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• Raag Jog •

S-gG-m-P-n-S A lively late-evening raga, Jog translates as ‘state of union’ (derived from the Sanskrit concept of yogi). Its oddly bluesy harmony presents an enchanting almost-familiarity to uninitiated listeners, mixing major and minor flavours via a characteristic ‘Gmg zigzag’ phrase in descent (which, via the wonders of convergent evolution, suggests the structure of a 7#9 […]

 

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• Raag Charukeshi •

S-R-G-m-P-d-n-S Adopted from Carnatic music, Charukeshi (‘one with beautiful hair’) calls for wide-open melodic exploration, favouring long melodies which wind around themselves while visiting the furthest reaches of all three octaves. Like many Southern scales, it may be used as a canvas for reshaping and recolouring ideas from adjacent ragas (see avirbhav), while itself presenting […]

 

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• Raag Basant Mukhari •

S-r-G-m-P-d-n-S Effectively blending the poorvang of Bhairav with the uttarang of Bhairavi (SrGm; PdnS), Basant Mukhari’s complex history bears the imprints of multiple musical cultures. While its main modern inception is traceable to S.N. Ratanjankar’s eclectic Carnatic borrowings of the 1950s (also see Charukeshi: the same scale with komal re instead), many also explicitly link […]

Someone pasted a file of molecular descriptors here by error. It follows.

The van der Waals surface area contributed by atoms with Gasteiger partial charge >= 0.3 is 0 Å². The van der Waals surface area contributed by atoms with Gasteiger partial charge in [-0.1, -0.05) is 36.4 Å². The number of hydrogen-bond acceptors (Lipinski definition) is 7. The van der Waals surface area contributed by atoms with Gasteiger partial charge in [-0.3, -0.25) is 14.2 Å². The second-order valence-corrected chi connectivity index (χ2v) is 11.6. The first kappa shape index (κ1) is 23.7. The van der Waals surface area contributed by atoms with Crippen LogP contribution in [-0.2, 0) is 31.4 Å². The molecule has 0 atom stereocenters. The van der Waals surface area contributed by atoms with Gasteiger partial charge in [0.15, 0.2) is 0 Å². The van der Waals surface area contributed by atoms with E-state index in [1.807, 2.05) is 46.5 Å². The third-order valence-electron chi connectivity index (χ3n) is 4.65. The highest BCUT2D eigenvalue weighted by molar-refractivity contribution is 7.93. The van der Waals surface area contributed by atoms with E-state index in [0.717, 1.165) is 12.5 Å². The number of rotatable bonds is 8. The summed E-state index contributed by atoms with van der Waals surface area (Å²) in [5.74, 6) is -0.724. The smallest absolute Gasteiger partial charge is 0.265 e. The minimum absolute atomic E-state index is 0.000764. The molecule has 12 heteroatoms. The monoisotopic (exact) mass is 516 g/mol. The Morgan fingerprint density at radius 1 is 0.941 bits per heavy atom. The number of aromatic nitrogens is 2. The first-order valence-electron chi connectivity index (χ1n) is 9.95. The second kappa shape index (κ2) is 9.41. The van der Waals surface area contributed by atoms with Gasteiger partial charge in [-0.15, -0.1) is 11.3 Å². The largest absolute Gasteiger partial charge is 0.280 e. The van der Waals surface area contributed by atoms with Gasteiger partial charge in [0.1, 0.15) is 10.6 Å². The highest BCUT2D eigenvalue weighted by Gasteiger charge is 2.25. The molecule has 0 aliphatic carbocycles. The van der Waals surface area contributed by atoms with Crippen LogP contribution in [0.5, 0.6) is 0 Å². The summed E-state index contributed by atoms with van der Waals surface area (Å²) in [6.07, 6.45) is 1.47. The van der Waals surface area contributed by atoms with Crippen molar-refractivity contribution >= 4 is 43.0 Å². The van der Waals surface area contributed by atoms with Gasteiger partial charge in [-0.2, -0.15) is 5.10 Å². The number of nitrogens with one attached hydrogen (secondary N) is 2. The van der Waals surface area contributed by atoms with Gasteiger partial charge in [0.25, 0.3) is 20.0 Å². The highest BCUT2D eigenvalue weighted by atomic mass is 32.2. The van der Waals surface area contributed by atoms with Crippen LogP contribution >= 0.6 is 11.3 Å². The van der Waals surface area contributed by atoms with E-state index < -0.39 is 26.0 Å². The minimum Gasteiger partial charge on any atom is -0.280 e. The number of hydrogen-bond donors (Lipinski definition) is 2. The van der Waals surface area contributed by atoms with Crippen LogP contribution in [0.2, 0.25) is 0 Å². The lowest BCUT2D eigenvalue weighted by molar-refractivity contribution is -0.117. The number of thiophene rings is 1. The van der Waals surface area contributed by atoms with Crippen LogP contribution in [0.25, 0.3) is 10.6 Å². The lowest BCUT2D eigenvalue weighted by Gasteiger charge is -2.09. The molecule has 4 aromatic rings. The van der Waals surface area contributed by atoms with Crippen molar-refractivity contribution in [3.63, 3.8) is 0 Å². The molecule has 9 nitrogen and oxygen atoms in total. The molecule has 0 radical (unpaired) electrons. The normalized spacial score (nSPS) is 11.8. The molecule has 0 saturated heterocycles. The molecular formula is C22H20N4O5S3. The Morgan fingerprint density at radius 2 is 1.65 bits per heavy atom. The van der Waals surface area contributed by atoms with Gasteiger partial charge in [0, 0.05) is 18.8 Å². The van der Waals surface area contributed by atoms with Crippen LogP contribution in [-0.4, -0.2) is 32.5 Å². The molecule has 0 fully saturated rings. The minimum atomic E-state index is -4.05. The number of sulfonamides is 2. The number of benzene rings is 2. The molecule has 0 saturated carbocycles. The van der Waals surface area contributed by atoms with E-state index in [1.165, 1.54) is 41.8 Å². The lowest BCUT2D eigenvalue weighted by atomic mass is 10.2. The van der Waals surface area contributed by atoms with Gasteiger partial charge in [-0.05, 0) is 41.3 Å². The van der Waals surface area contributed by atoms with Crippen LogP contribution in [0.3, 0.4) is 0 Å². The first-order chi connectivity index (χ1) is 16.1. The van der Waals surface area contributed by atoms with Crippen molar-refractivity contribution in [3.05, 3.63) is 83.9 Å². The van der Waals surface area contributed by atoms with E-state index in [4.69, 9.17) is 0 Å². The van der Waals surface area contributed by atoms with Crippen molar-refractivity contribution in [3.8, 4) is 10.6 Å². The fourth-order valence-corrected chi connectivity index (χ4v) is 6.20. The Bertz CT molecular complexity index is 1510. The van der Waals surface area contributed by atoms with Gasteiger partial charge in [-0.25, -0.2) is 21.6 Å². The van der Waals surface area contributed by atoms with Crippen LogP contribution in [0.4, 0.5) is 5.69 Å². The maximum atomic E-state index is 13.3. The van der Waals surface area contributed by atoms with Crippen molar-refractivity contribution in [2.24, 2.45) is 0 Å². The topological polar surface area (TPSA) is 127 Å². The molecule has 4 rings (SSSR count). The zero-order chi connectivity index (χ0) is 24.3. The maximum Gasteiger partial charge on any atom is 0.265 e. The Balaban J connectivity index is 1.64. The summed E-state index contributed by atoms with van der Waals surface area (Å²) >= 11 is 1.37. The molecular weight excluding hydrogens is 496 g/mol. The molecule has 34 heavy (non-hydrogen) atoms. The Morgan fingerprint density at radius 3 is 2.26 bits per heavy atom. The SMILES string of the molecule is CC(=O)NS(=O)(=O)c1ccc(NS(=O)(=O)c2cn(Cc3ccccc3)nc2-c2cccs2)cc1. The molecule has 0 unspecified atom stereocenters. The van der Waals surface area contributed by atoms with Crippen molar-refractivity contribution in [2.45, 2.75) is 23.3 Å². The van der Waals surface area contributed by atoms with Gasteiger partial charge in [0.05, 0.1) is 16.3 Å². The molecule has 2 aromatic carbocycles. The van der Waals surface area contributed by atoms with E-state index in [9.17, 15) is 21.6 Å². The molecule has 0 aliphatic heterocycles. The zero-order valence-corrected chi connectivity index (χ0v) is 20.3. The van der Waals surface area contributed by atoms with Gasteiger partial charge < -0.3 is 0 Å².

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• Raag Madhurkauns •

S-gG-m-d-n-S A fascinating yet sparsely-recorded creation of Kirana vocalist Prabha Atre, matching the swaras of ‘Malkauns double-Ga’ (or ‘Nandkauns no Pa’). The addition of shuddha Ga maintains the original Ga–ni symmetry axis of Malkauns, while also giving more gravity to shuddha ma via upward resolutions of G/m – a feature which forms the basis of […]

 

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• Raag Mohankauns •

S-gG-m-d-n-S As recounted in The Hindu, Mohankauns “was spontaneously created by Ravi Shankar in 1949. On hearing of [Mohandas K.] Gandhi’s death, Pandit-ji was asked by All India Radio to play a piece dedicated to the Mahatma. On the spot, he created a variation of…Malkauns”. As well as the occasional use of shuddha Re, his […]

 

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• Raag Sehera •